Faculty of Medicine, Imperial College London

LondonMedicine, General, Internal

Logo Imperial College London

Imperial College London

LondonBusiness Medicine, General, Internal

Imperial College London is a public research university, located in London, United Kingdom. The university specialises in fields of science, engineering, medicine and business and is considered to be one of the most prestigious science-based universities in the world.

The Imperial College of Science and Technology was founded in 1907, as a constituent college of the federal University of London, by merging the City and Guilds College, the Royal School of Mines and the Royal College of Science. The college grew through mergers including with St Mary's Hospital Medical School, Charing Cross and Westminster Medical School, the Royal Postgraduate Medical School and the National Heart and Lung Institute to be known as The Imperial College of Science, Technology and Medicine. The college established the Imperial College Business School in 2005, thus covering subjects in science, engineering, medicine and business. Imperial College London became an independent university in 2007 during its centennial celebration.

Imperial is organised into four faculties of science, engineering, medicine and business. The main campus is located in South Kensington with other campuses located elsewhere in London, with a major expansion currently underway in White City. The university is a major biomedical research centre and formed the first academic health science centre in the United Kingdom. Imperial has about 15000 students, and about 8000 staff members. Imperial is a member of the Russell Group, G5, Association of Commonwealth Universities, League of European Research Universities, and the "Golden Triangle" of British universities.

Imperial is consistently included among the top universities in the world. According to The New York Times, recruiters consider its students among the 10 most valued graduates in the world. Imperial faculty and alumni include 15 Nobel laureates, 2 Fields Medalists, 70 Fellows of the Royal Society, 82 Fellows of the Royal Academy of Engineering and 78 Fellows of the Academy of Medical Sciences.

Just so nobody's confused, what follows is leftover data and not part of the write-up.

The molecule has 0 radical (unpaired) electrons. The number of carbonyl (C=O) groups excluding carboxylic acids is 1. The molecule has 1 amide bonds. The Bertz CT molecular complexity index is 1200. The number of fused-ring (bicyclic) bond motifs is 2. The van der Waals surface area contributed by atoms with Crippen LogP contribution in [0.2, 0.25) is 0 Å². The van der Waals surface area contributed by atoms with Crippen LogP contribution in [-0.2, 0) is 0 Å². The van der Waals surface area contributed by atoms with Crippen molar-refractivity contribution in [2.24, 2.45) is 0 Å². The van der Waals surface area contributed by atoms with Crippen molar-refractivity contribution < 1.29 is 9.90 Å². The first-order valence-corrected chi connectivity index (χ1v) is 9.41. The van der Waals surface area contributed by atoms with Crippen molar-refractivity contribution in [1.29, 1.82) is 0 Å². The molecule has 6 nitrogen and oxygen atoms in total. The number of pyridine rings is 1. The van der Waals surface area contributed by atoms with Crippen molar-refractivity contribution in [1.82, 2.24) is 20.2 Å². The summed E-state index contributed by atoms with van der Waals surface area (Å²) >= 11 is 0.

Logo London School of Economics

London School of Economics

LondonEconomicsPolitical ScienceMathematics, Statistics, FinanceDecision Support, StatisticsHistoryPhilosophy

The London School of Economics and Political Science (commonly referred to as the London School of Economics or LSE) is a public research university located in London, England which specialises in social sciences, and a constituent college of the federal University of London. LSE is considered to be one of the most prestigious and selective social science institutions in the world.

Founded in 1895 by Fabian Society members Sidney Webb, 1st Baron Passfield, Beatrice Webb, Graham Wallas and George Bernard Shaw for the betterment of society, LSE joined the University of London in 1900 and first issued degrees to its students in 1902. Despite its name, LSE conducts teaching and research across a range of social sciences, as well as in mathematics, statistics, media, philosophy and history.

LSE is located in Westminster, central London, near the boundary between Covent Garden and Holborn. The area is historically known as Clare Market. It has around 9,500 full-time students and just over 3,000 staff and had a total income of £263.2 million in 2012/13, of which £23.7 million was from research grants. The School is organised into 24 academic departments and 20 research centres. LSE forms a part of the academic golden triangle of highly research intensive southern English universities.

LSE is consistently ranked as one of the best universities in the world with excellence in a wide range of subjects. According to the 2014 Research Excellence Framework, the School has the highest proportion of world-leading research among all British universities. The School has produced many notable alumni in the fields of law, economics, philosophy, history, business, literature, media and politics. Around 45 past or present presidents and prime ministers have studied or taught at LSE, and 28 members of the current British House of Commons and 46 members of the current House of Lords have either studied or taught at the School. To date, 26% (or 12 out of 46) of all the Nobel Prizes in Economics have been awarded to LSE alumni and current and former staff. Out of all European universities, LSE has educated the most billionaires according to a 2014 global census of dollar billionaires. Notable businesspeople who studied at LSE include George Soros and David Rockefeller.